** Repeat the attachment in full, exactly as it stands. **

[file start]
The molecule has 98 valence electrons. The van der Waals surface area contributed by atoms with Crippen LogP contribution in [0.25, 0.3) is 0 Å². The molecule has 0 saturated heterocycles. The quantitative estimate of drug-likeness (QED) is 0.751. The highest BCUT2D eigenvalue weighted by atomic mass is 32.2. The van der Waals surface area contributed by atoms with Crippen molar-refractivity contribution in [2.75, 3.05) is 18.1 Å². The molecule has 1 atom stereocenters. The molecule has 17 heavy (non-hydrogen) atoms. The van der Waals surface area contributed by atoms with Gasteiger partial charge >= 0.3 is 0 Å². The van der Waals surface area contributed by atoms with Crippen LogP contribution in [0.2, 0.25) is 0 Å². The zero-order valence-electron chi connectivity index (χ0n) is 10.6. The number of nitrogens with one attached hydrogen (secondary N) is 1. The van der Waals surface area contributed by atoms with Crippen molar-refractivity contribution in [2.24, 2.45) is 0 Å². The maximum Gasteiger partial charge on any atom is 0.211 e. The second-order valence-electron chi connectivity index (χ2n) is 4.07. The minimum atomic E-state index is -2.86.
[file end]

The molecule has 98 valence electrons. The van der Waals surface area contributed by atoms with Crippen LogP contribution in [0.25, 0.3) is 0 Å². The molecule has 0 saturated heterocycles. The quantitative estimate of drug-likeness (QED) is 0.751. The highest BCUT2D eigenvalue weighted by atomic mass is 32.2. The van der Waals surface area contributed by atoms with Crippen molar-refractivity contribution in [2.75, 3.05) is 18.1 Å². The molecule has 1 atom stereocenters. The molecule has 17 heavy (non-hydrogen) atoms. The van der Waals surface area contributed by atoms with Gasteiger partial charge >= 0.3 is 0 Å². The van der Waals surface area contributed by atoms with Crippen LogP contribution in [0.2, 0.25) is 0 Å². The zero-order valence-electron chi connectivity index (χ0n) is 10.6. The number of nitrogens with one attached hydrogen (secondary N) is 1. The van der Waals surface area contributed by atoms with Crippen molar-refractivity contribution in [2.24, 2.45) is 0 Å². The maximum Gasteiger partial charge on any atom is 0.211 e. The second-order valence-electron chi connectivity index (χ2n) is 4.07. The minimum atomic E-state index is -2.86.